On May 9, 1897, Pope Leo XIII issued the first Encyclical Letter on the Holy Spirit. Of course from the days of the Acts of the Apostles the role of the Holy Spirit has been clearly taught.
Pope Leo XIII actually reminded the modern world of the question Saint Paul brought up in Acts 19:2 when he asked some disciples at Ephesus, “did you receive the Holy Spirit when you became believers?” They replied “No, we have not even heard that there is a Holy Spirit.” Pope Leo XIII went on to remind pastors and those with care of souls that they “should remember that it is their duty to instruct their people more diligently and more fully about the Holy Spirit.”
Saint Benedict also clearly saw the importance of the Holy Spirit in his Rule for Monasteries. At the end of Chapter 7 on Humility, Saint Benedict wrote:
Having, therefore, ascended all these degrees of humility, the monk will presently arrive at that love of God, which being perfect, casts out fear (1 Jn 4:18). In virtue of this love all things which at first he observed not without fear, he will now begin to keep without any effort, and as it were, naturally by force of habit, no longer from the fear of hell, but from the love of Christ, from the very habit of good and the pleasure in virtue. May the Lord be pleased to manifest all this by His Holy Spirit in His laborer now cleansed from vice and sin.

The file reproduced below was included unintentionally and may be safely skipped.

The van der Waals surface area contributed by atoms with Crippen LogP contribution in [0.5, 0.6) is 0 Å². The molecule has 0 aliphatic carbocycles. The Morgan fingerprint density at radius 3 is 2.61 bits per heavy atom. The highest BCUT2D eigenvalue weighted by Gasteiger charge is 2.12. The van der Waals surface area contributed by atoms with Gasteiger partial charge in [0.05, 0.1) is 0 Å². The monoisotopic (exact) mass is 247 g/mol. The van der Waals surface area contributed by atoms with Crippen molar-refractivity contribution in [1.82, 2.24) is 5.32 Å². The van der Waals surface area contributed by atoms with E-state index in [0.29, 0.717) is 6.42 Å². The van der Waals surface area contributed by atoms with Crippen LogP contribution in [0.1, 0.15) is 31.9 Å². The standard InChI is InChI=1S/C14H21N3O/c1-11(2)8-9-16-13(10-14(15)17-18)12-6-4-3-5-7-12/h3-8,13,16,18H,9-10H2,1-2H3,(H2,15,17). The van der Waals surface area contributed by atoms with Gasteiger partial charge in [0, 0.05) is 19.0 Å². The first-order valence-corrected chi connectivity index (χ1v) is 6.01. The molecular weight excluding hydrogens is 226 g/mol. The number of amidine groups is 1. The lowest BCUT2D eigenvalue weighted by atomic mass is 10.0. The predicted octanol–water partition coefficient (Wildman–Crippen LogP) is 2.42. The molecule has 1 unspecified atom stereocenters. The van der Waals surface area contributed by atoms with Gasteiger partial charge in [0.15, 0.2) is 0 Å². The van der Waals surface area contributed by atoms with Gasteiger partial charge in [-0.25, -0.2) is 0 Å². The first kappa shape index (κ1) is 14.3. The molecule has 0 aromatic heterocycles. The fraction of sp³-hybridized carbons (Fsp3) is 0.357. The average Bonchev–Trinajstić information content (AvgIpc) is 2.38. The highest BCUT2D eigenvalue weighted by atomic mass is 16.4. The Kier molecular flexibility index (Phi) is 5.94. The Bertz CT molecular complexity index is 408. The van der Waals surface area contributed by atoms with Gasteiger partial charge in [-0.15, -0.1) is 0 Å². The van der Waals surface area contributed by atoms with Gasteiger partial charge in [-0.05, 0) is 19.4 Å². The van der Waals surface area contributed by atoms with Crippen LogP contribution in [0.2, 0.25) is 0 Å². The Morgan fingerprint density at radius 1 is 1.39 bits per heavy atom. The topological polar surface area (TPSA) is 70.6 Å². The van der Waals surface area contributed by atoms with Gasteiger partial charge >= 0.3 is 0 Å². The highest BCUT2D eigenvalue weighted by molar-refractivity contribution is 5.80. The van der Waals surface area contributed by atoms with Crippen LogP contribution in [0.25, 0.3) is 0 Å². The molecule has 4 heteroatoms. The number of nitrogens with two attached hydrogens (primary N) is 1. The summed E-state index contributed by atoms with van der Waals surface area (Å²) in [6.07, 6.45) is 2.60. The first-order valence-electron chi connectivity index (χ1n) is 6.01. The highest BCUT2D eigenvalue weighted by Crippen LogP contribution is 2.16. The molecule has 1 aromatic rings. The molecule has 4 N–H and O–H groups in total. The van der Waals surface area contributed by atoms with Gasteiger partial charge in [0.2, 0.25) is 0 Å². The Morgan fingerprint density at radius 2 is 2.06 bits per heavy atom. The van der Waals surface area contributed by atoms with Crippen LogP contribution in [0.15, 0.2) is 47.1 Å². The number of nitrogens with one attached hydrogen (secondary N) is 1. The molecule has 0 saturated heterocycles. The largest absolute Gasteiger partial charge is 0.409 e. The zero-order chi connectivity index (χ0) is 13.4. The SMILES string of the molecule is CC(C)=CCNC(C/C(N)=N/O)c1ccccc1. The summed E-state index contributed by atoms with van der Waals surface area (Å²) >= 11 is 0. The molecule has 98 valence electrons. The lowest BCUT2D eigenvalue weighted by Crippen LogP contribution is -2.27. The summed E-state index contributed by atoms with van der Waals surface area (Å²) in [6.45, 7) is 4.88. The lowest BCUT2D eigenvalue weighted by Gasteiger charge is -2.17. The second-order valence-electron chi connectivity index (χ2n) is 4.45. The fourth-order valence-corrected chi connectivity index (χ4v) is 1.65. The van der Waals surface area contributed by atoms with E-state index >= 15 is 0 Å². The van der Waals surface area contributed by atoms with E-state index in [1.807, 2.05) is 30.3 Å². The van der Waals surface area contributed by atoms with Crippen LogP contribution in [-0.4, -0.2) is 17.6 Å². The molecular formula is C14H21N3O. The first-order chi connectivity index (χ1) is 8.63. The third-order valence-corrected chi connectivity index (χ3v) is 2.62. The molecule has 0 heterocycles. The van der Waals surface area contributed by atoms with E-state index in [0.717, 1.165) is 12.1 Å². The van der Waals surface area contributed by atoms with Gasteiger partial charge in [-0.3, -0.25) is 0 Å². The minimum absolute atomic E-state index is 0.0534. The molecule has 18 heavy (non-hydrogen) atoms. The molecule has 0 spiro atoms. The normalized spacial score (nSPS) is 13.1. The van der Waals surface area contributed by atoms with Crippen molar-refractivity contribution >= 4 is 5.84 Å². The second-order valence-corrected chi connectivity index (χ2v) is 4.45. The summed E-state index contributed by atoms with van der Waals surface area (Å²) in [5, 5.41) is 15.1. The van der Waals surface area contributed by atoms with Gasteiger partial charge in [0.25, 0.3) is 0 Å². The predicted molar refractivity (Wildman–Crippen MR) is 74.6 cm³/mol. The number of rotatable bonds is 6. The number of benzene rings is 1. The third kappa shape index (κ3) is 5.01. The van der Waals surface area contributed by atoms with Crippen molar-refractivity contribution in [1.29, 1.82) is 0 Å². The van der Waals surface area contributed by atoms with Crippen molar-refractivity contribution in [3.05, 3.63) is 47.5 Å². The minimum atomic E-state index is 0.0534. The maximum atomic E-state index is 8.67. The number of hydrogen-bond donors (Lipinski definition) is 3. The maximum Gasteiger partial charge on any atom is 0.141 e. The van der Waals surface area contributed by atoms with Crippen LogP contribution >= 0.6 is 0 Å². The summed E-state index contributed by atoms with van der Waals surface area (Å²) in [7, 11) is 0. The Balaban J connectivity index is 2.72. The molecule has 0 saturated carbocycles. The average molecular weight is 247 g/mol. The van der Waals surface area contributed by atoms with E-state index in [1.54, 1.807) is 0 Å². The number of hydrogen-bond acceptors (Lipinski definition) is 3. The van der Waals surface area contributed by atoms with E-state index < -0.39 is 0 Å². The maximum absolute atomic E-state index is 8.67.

In his Chapter 49 on Lent, Saint Benedict bids us: “During these days, therefore, let us add something to the usual amount of our service, special prayers, abstinence from food and drink, that each one offer to God “with the joy of the Holy Spirit” (1 Thes 1:6).
In his Encyclical on the Holy Spirit, Pope John Paul II referred to Saint Thomas Aquinas’ Summa Theologica when he said:
Man’s intimate relationship with God in the Holy Spirit also enables him to understand himself, his own humanity, in a new way. Thus that image and likeness of God which man is from his very beginning is fully realized.